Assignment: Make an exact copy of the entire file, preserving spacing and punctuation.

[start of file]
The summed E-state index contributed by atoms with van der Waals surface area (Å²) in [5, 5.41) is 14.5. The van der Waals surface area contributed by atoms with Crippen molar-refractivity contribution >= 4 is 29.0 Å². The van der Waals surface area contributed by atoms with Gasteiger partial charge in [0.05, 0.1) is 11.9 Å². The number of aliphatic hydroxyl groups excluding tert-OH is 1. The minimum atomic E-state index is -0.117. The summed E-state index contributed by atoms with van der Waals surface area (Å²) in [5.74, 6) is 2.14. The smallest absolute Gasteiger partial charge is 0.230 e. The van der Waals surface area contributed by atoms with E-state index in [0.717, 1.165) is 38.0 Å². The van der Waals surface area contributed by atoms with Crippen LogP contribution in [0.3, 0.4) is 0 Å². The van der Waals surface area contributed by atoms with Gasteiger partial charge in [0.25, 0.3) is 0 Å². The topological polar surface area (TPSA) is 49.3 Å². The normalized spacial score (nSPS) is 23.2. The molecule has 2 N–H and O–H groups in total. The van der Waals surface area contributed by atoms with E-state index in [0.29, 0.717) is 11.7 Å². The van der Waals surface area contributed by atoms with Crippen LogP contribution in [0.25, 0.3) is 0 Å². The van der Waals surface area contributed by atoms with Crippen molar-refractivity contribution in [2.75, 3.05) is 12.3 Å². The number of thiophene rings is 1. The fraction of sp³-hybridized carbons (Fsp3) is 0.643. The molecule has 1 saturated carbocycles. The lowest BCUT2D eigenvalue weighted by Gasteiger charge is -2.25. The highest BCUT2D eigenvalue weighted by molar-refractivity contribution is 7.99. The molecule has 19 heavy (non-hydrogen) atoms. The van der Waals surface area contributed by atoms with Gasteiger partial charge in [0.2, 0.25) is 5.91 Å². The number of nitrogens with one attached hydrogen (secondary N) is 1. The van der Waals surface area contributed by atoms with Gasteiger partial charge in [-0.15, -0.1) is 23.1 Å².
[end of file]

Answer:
The summed E-state index contributed by atoms with van der Waals surface area (Å²) in [5, 5.41) is 14.5. The van der Waals surface area contributed by atoms with Crippen molar-refractivity contribution >= 4 is 29.0 Å². The van der Waals surface area contributed by atoms with Gasteiger partial charge in [0.05, 0.1) is 11.9 Å². The number of aliphatic hydroxyl groups excluding tert-OH is 1. The minimum atomic E-state index is -0.117. The summed E-state index contributed by atoms with van der Waals surface area (Å²) in [5.74, 6) is 2.14. The smallest absolute Gasteiger partial charge is 0.230 e. The van der Waals surface area contributed by atoms with E-state index in [0.717, 1.165) is 38.0 Å². The van der Waals surface area contributed by atoms with Crippen LogP contribution in [0.3, 0.4) is 0 Å². The van der Waals surface area contributed by atoms with Gasteiger partial charge in [0.25, 0.3) is 0 Å². The topological polar surface area (TPSA) is 49.3 Å². The normalized spacial score (nSPS) is 23.2. The molecule has 2 N–H and O–H groups in total. The van der Waals surface area contributed by atoms with E-state index in [0.29, 0.717) is 11.7 Å². The van der Waals surface area contributed by atoms with Crippen LogP contribution in [0.25, 0.3) is 0 Å². The van der Waals surface area contributed by atoms with Crippen molar-refractivity contribution in [2.75, 3.05) is 12.3 Å². The number of thiophene rings is 1. The fraction of sp³-hybridized carbons (Fsp3) is 0.643. The molecule has 1 saturated carbocycles. The lowest BCUT2D eigenvalue weighted by Gasteiger charge is -2.25. The highest BCUT2D eigenvalue weighted by molar-refractivity contribution is 7.99. The molecule has 19 heavy (non-hydrogen) atoms. The van der Waals surface area contributed by atoms with Gasteiger partial charge in [0.2, 0.25) is 5.91 Å². The number of nitrogens with one attached hydrogen (secondary N) is 1. The van der Waals surface area contributed by atoms with Gasteiger partial charge in [-0.15, -0.1) is 23.1 Å².